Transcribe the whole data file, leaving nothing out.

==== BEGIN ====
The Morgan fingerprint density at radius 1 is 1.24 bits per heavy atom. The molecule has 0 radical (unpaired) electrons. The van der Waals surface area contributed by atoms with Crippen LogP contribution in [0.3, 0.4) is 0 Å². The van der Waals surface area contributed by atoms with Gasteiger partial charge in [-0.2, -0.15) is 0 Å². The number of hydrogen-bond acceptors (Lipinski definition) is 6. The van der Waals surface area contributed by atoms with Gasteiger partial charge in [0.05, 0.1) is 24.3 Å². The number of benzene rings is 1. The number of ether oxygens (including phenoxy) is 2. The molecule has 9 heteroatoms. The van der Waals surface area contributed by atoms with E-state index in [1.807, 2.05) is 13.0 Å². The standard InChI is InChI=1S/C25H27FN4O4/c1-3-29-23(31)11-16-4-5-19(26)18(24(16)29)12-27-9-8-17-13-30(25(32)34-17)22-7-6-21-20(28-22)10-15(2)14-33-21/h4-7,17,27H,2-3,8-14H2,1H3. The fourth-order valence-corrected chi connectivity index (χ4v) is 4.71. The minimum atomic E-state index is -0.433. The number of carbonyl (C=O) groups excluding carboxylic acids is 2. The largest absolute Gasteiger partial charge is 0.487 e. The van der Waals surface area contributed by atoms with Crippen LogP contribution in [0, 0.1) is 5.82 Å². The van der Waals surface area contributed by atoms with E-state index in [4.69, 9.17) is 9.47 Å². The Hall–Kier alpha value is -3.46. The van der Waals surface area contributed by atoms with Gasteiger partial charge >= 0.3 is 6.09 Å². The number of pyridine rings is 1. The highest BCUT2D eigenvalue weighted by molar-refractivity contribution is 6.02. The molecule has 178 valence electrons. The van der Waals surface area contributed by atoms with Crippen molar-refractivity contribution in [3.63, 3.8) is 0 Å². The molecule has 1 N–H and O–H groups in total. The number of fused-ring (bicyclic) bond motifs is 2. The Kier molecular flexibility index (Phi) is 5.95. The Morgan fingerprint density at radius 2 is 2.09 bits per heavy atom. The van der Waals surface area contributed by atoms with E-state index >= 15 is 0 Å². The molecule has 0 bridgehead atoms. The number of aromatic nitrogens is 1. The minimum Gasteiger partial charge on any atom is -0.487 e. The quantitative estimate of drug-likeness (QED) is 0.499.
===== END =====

The Morgan fingerprint density at radius 1 is 1.24 bits per heavy atom. The molecule has 0 radical (unpaired) electrons. The van der Waals surface area contributed by atoms with Crippen LogP contribution in [0.3, 0.4) is 0 Å². The van der Waals surface area contributed by atoms with Gasteiger partial charge in [-0.2, -0.15) is 0 Å². The number of hydrogen-bond acceptors (Lipinski definition) is 6. The van der Waals surface area contributed by atoms with Gasteiger partial charge in [0.05, 0.1) is 24.3 Å². The number of benzene rings is 1. The number of ether oxygens (including phenoxy) is 2. The molecule has 9 heteroatoms. The van der Waals surface area contributed by atoms with E-state index in [1.807, 2.05) is 13.0 Å². The standard InChI is InChI=1S/C25H27FN4O4/c1-3-29-23(31)11-16-4-5-19(26)18(24(16)29)12-27-9-8-17-13-30(25(32)34-17)22-7-6-21-20(28-22)10-15(2)14-33-21/h4-7,17,27H,2-3,8-14H2,1H3. The fourth-order valence-corrected chi connectivity index (χ4v) is 4.71. The minimum atomic E-state index is -0.433. The number of carbonyl (C=O) groups excluding carboxylic acids is 2. The largest absolute Gasteiger partial charge is 0.487 e. The van der Waals surface area contributed by atoms with Crippen LogP contribution in [0, 0.1) is 5.82 Å². The van der Waals surface area contributed by atoms with E-state index in [4.69, 9.17) is 9.47 Å². The Hall–Kier alpha value is -3.46. The van der Waals surface area contributed by atoms with Gasteiger partial charge >= 0.3 is 6.09 Å². The number of pyridine rings is 1. The highest BCUT2D eigenvalue weighted by molar-refractivity contribution is 6.02. The molecule has 178 valence electrons. The van der Waals surface area contributed by atoms with Crippen molar-refractivity contribution in [3.63, 3.8) is 0 Å². The molecule has 1 N–H and O–H groups in total. The number of fused-ring (bicyclic) bond motifs is 2. The Kier molecular flexibility index (Phi) is 5.95. The Morgan fingerprint density at radius 2 is 2.09 bits per heavy atom. The van der Waals surface area contributed by atoms with E-state index >= 15 is 0 Å². The molecule has 0 bridgehead atoms. The number of aromatic nitrogens is 1. The minimum Gasteiger partial charge on any atom is -0.487 e. The quantitative estimate of drug-likeness (QED) is 0.499.